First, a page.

11.5 Precision Airdrop Modeling Studies Using TODWL Wind Data Collected over Complex Terrain during MATERHORN-X

Thursday, 14 January 2016: 2:30 PM
Room 243 ( New Orleans Ernest N. Morial Convention Center)
G. D. Emmitt, Simpson Weather Associates, Charlottesville, VA; and S. Greco and K. S. Godwin

During the ONR funded MATERHORN-X project that was held near Dugway, UT in Sept-Oct 2012, an airborne Doppler wind lidar was flown on board a Twin Otter aircraft to measure the boundary layer and near surface winds and aerosols over complex terrain. This Twin Otter Doppler Wind Lidar (TODWL) was mainly flown at around 3000 m and provided high resolution (1.5km horizontal and 50m vertical) 3—dimensional wind profiles between the aircraft and the near surface. During the MATERHORN experiment, the WRF model was run by project scientists and also run independently by Simpson Weather Associate (SWA).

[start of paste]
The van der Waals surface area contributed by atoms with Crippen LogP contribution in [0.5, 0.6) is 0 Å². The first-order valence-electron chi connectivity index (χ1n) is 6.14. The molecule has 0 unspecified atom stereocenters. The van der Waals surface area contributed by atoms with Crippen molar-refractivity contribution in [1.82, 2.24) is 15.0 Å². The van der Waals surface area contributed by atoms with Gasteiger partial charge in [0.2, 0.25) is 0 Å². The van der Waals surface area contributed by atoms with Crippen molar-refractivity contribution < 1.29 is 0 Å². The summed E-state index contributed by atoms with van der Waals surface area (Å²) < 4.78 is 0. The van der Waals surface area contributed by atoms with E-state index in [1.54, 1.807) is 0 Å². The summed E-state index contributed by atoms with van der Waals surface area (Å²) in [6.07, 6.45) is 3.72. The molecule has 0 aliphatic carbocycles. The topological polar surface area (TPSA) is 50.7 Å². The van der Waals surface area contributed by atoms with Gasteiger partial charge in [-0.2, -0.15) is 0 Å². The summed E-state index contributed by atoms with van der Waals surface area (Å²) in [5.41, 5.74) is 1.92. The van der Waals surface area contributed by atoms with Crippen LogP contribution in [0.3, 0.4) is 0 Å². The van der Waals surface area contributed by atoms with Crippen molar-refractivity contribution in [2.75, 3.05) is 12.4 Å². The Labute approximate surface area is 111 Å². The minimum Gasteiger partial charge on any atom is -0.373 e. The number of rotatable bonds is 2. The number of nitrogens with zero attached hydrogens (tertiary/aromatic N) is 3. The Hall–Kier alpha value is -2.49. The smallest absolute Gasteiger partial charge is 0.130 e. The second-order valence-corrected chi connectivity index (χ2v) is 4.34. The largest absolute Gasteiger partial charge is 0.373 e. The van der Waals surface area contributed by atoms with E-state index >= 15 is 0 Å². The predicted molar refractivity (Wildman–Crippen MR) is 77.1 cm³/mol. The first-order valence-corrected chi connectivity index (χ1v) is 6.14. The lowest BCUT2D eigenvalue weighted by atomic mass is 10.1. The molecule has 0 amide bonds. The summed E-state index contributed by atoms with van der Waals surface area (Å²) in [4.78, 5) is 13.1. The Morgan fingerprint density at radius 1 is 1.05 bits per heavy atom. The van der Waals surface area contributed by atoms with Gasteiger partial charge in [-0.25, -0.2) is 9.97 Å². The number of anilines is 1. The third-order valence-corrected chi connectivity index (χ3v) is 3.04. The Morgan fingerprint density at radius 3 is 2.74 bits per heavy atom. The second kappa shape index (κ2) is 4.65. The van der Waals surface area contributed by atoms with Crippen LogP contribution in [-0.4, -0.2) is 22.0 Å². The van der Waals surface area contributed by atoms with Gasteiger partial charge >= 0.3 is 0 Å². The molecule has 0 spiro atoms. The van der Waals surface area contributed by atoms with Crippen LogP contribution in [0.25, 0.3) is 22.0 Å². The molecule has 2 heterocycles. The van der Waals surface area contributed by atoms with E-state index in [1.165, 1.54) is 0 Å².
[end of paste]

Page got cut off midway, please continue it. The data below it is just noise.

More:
While this >3000 wind profile data set was obtained primarily for academic purposes (e.g. parameterization schemes for numerical models), the utility of such a data base for air pollution dispersion modeling or research on activities such as air drops is clearly recognized. The authors will be reporting on work funded by the USAF that utilizes TODWL wind profiles and the WRF model output to investigate the impact of high resolution wind measurements on Precision Air Drops (PAD) over complex terrain. This work builds upon earlier USAF funded studies by the investigators which focused on the impact of Doppler wind lidar measurements over the complex terrain near the Salinas Valley and Monterey, CA. A main goal will be to report on a qualitative and quantitative assessment of the capability of airborne lidar systems for PAD application and comparisons with current methods. This will include the impact on CARP and the determination of drop locations.

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